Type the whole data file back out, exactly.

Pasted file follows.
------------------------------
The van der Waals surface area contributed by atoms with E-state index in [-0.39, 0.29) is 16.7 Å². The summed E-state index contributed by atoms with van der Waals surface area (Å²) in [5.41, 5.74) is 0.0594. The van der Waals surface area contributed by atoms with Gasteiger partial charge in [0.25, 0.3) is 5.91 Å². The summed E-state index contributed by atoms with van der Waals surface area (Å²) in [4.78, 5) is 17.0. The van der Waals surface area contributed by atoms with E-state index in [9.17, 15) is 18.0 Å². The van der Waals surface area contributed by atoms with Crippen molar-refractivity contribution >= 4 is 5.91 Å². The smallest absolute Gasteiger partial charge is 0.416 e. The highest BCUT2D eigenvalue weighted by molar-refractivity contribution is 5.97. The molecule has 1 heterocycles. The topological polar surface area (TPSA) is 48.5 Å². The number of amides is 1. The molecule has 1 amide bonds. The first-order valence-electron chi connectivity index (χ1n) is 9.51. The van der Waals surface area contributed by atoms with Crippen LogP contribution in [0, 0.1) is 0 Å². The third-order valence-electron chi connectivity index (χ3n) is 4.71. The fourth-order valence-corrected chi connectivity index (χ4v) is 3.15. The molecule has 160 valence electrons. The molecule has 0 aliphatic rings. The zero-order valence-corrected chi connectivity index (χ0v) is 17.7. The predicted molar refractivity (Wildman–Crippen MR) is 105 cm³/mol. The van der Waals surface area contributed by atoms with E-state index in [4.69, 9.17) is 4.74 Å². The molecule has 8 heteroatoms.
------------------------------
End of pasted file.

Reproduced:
The van der Waals surface area contributed by atoms with E-state index in [-0.39, 0.29) is 16.7 Å². The summed E-state index contributed by atoms with van der Waals surface area (Å²) in [5.41, 5.74) is 0.0594. The van der Waals surface area contributed by atoms with Gasteiger partial charge in [0.25, 0.3) is 5.91 Å². The summed E-state index contributed by atoms with van der Waals surface area (Å²) in [4.78, 5) is 17.0. The van der Waals surface area contributed by atoms with E-state index in [9.17, 15) is 18.0 Å². The van der Waals surface area contributed by atoms with Crippen molar-refractivity contribution >= 4 is 5.91 Å². The smallest absolute Gasteiger partial charge is 0.416 e. The highest BCUT2D eigenvalue weighted by molar-refractivity contribution is 5.97. The molecule has 1 heterocycles. The topological polar surface area (TPSA) is 48.5 Å². The number of amides is 1. The molecule has 1 amide bonds. The first-order valence-electron chi connectivity index (χ1n) is 9.51. The van der Waals surface area contributed by atoms with Crippen LogP contribution in [0, 0.1) is 0 Å². The third-order valence-electron chi connectivity index (χ3n) is 4.71. The fourth-order valence-corrected chi connectivity index (χ4v) is 3.15. The molecule has 160 valence electrons. The molecule has 0 aliphatic rings. The zero-order valence-corrected chi connectivity index (χ0v) is 17.7. The predicted molar refractivity (Wildman–Crippen MR) is 105 cm³/mol. The van der Waals surface area contributed by atoms with E-state index in [4.69, 9.17) is 4.74 Å². The molecule has 8 heteroatoms.